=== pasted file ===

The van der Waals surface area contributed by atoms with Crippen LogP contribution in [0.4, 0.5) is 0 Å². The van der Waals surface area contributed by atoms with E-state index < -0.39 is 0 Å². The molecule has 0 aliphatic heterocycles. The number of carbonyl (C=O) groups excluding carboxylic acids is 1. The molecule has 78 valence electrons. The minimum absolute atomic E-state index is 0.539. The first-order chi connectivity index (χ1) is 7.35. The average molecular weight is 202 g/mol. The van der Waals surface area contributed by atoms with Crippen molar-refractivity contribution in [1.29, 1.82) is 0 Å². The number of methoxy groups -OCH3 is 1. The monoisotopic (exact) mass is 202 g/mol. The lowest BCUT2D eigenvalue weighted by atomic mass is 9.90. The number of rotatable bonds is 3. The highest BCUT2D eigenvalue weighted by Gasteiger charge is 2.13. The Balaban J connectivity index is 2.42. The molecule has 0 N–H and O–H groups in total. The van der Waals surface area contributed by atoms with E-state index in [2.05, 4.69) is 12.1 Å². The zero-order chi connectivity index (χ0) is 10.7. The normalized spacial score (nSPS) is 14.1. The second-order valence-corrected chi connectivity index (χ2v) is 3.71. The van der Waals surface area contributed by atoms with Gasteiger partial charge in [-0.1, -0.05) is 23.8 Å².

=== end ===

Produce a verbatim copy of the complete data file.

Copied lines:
The van der Waals surface area contributed by atoms with Crippen LogP contribution in [0.4, 0.5) is 0 Å². The van der Waals surface area contributed by atoms with E-state index < -0.39 is 0 Å². The molecule has 0 aliphatic heterocycles. The number of carbonyl (C=O) groups excluding carboxylic acids is 1. The molecule has 78 valence electrons. The minimum absolute atomic E-state index is 0.539. The first-order chi connectivity index (χ1) is 7.35. The average molecular weight is 202 g/mol. The van der Waals surface area contributed by atoms with Crippen molar-refractivity contribution in [1.29, 1.82) is 0 Å². The number of methoxy groups -OCH3 is 1. The monoisotopic (exact) mass is 202 g/mol. The lowest BCUT2D eigenvalue weighted by atomic mass is 9.90. The number of rotatable bonds is 3. The highest BCUT2D eigenvalue weighted by Gasteiger charge is 2.13. The Balaban J connectivity index is 2.42. The molecule has 0 N–H and O–H groups in total. The van der Waals surface area contributed by atoms with E-state index in [2.05, 4.69) is 12.1 Å². The zero-order chi connectivity index (χ0) is 10.7. The normalized spacial score (nSPS) is 14.1. The second-order valence-corrected chi connectivity index (χ2v) is 3.71. The van der Waals surface area contributed by atoms with Gasteiger partial charge in [-0.1, -0.05) is 23.8 Å².